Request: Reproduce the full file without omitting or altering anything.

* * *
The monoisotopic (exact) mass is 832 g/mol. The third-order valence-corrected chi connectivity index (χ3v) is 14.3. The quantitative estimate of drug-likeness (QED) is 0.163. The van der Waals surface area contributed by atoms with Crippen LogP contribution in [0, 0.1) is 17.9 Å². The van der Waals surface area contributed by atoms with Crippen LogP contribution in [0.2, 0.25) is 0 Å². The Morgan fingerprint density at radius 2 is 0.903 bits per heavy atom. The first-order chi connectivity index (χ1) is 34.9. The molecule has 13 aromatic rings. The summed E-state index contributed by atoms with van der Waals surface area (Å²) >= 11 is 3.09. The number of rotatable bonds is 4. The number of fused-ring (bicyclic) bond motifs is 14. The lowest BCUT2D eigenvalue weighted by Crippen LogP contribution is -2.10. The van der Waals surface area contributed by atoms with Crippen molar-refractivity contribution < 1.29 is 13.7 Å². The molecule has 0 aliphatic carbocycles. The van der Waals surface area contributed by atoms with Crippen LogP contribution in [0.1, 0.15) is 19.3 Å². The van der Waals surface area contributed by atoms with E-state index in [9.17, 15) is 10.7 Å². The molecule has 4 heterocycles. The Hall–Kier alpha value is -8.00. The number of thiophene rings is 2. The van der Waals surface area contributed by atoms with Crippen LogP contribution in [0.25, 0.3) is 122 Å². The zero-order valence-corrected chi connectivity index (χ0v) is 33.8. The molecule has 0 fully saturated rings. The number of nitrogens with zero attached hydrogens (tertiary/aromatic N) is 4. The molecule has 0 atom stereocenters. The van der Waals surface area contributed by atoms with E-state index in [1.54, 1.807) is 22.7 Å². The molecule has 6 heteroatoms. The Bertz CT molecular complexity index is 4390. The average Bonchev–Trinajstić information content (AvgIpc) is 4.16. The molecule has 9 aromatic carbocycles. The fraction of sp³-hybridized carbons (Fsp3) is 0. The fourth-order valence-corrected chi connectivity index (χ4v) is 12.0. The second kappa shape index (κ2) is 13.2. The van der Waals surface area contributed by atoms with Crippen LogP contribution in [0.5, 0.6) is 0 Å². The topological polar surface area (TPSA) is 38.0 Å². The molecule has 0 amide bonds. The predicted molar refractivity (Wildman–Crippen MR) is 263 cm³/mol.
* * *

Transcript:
The monoisotopic (exact) mass is 832 g/mol. The third-order valence-corrected chi connectivity index (χ3v) is 14.3. The quantitative estimate of drug-likeness (QED) is 0.163. The van der Waals surface area contributed by atoms with Crippen LogP contribution in [0, 0.1) is 17.9 Å². The van der Waals surface area contributed by atoms with Crippen LogP contribution in [0.2, 0.25) is 0 Å². The Morgan fingerprint density at radius 2 is 0.903 bits per heavy atom. The first-order chi connectivity index (χ1) is 34.9. The molecule has 13 aromatic rings. The summed E-state index contributed by atoms with van der Waals surface area (Å²) >= 11 is 3.09. The number of rotatable bonds is 4. The number of fused-ring (bicyclic) bond motifs is 14. The lowest BCUT2D eigenvalue weighted by Crippen LogP contribution is -2.10. The van der Waals surface area contributed by atoms with Crippen molar-refractivity contribution < 1.29 is 13.7 Å². The molecule has 0 aliphatic carbocycles. The van der Waals surface area contributed by atoms with Crippen LogP contribution in [0.1, 0.15) is 19.3 Å². The van der Waals surface area contributed by atoms with E-state index in [9.17, 15) is 10.7 Å². The molecule has 4 heterocycles. The Hall–Kier alpha value is -8.00. The number of thiophene rings is 2. The van der Waals surface area contributed by atoms with Crippen LogP contribution in [0.25, 0.3) is 122 Å². The zero-order valence-corrected chi connectivity index (χ0v) is 33.8. The molecule has 0 fully saturated rings. The number of nitrogens with zero attached hydrogens (tertiary/aromatic N) is 4. The molecule has 0 atom stereocenters. The van der Waals surface area contributed by atoms with E-state index in [1.54, 1.807) is 22.7 Å². The molecule has 6 heteroatoms. The Bertz CT molecular complexity index is 4390. The average Bonchev–Trinajstić information content (AvgIpc) is 4.16. The molecule has 9 aromatic carbocycles. The fraction of sp³-hybridized carbons (Fsp3) is 0. The fourth-order valence-corrected chi connectivity index (χ4v) is 12.0. The second kappa shape index (κ2) is 13.2. The van der Waals surface area contributed by atoms with Crippen LogP contribution in [0.5, 0.6) is 0 Å². The topological polar surface area (TPSA) is 38.0 Å². The molecule has 0 amide bonds. The predicted molar refractivity (Wildman–Crippen MR) is 263 cm³/mol.